However, Lim dismissed the “missing MP” accusation. After a packed DAP ceramah at one end of Jalan Kampar on March 2, he told, “The role of an MP is to speak up for the people, to voice their problems and aspirations, to speak up on nation-building. Not just during the Parliament session but daily.” He added that his service centre in Ipoh Timur has been attending to local concerns.

MCA’s promises
At the MCA ceramah, the speakers declared the government’s development plans to revive Ipoh, to transform it from a “dead” city into a thriving commercial area. The speakers all cited the BN-MCA nine-point development plan to stop the economic decline in Ipoh and Perak. The measures include:
* a highway linking Ipoh and Lumut to revive the port in Lumut;
* a four-lane expressway between Kampar and Ipoh to catapult Universiti Tunku Abdul Rahman (Utar) into a regional education centre;
* setting up a medical school in Utar with a medical research and development centre to provide medical service and promote health tourism;
* setting up an international airport;
* refurbishing the state’s premier schools;
* crime prevention measures such as closed circuit television, neighbourhood watch groups, and dialogue and cooperation with the police;
* making Perak a major food supplier in the country and helping farmers to obtain land;
* pushing for the double-tracking railway system linking Kuala-Lumpur-Ipoh-Butterworth-Padang Besar; and
* seeking financial assistance from the government to help businesses.

The speakers were also wont to cite what they deemed to be the MCA’s latest big success in helping the people. On Feb 10, Prime Minister Datuk Seri Abdullah Ahmad Badawi presented 931 farmers in Bidor, Kampar and Chemor with a 30-year land lease each, which is part of the government’s efforts to legalise farming activities on land there. These farmers, many of whom are Chinese, have been farming on the land for decades, some since before Independence in 1957. They finally got their wish after the long wait, and just three days before Parliament was dissolved to make way for the general election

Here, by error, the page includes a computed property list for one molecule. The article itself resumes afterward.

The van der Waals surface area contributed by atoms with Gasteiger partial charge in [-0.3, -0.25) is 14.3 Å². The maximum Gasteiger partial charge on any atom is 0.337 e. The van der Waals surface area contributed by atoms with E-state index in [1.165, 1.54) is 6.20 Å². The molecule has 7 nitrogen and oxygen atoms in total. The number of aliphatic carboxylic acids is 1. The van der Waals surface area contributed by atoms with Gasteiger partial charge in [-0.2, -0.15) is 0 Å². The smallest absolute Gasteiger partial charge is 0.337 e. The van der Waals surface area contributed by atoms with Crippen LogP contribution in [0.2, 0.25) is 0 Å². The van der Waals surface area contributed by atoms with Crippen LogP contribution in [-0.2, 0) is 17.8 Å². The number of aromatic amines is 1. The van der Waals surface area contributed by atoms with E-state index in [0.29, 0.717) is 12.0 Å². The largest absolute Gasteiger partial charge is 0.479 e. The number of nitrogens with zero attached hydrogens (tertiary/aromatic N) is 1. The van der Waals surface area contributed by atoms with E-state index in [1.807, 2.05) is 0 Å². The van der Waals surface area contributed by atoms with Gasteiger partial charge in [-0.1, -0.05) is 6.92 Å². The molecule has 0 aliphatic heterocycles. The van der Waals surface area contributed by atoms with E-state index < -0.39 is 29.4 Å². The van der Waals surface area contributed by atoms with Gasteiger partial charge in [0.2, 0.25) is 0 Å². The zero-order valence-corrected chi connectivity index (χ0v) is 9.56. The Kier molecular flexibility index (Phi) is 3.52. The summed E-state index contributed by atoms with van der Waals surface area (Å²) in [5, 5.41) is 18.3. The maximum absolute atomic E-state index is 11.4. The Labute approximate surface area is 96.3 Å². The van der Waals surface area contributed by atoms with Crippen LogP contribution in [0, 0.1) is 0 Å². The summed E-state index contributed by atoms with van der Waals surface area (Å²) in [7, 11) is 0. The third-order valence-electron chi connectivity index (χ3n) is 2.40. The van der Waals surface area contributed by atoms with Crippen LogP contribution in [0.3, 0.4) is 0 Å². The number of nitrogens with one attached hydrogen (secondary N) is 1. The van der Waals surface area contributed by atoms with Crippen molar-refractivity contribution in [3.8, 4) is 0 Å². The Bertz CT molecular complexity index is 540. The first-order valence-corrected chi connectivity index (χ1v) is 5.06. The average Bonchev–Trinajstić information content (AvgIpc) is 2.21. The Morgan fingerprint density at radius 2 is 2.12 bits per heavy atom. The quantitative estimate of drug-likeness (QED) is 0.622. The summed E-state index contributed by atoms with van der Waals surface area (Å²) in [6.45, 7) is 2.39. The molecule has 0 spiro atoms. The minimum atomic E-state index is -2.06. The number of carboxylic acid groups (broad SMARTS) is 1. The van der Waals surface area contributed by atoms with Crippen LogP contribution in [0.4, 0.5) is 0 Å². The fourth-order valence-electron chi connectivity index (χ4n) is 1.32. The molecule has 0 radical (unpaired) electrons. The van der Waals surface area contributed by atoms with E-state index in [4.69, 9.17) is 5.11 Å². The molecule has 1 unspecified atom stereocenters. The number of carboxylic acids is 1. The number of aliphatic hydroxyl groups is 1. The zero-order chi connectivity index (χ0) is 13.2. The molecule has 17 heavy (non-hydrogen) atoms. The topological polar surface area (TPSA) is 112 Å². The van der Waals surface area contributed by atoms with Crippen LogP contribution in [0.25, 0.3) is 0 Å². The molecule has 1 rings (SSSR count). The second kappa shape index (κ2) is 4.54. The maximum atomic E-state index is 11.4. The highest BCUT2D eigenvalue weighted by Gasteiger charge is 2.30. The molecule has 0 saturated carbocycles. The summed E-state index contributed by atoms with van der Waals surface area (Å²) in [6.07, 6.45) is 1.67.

Chew [R-L] and Liew walking out of a restaurant after meeting the patrons The MCA has helped to raise funds for many Chinese schools and obtained land titles for the farmers, Chew echoed the earlier speakers. “We need to maintain the MCA’s position in the BN so that the Chinese can continue to be represented,” he said. “The opposition won Ipoh Timur and Ipoh’s development has suffered as a result.” The campaign workers standing around and some of the patrons at one restaurant clapped and hooted in support. The audience was mainly the people at the restaurants and passers-by, who lingered for a few minutes before moving on.

Liew, who attended SRJK Sam Tet and Poi Lam High School, arrived a little after 11pm. The engineer, who has degrees from Melbourne University and the Royal Melbourne Institute of Technology in Australia, and a doctorate in operation research and project management from the American University of Hawaii, told the crowd about his disappointment with the lack of good career opportunities in Ipoh.

He said Ipoh has suffered a brain drain and the locals have chosen to work in Kuala Lumpur or oversees after graduating. “Give me a chance to bring human capital development, and development to Ipoh,” he said.

Later, as he went around meeting the people who were tucking into bowls of kuey teow and chicken, he said to the younger patrons, “We’re part of the younger generation. Give me a chance to bring about change.”

Liew introducing himself as the BN candidate for Ipoh Timur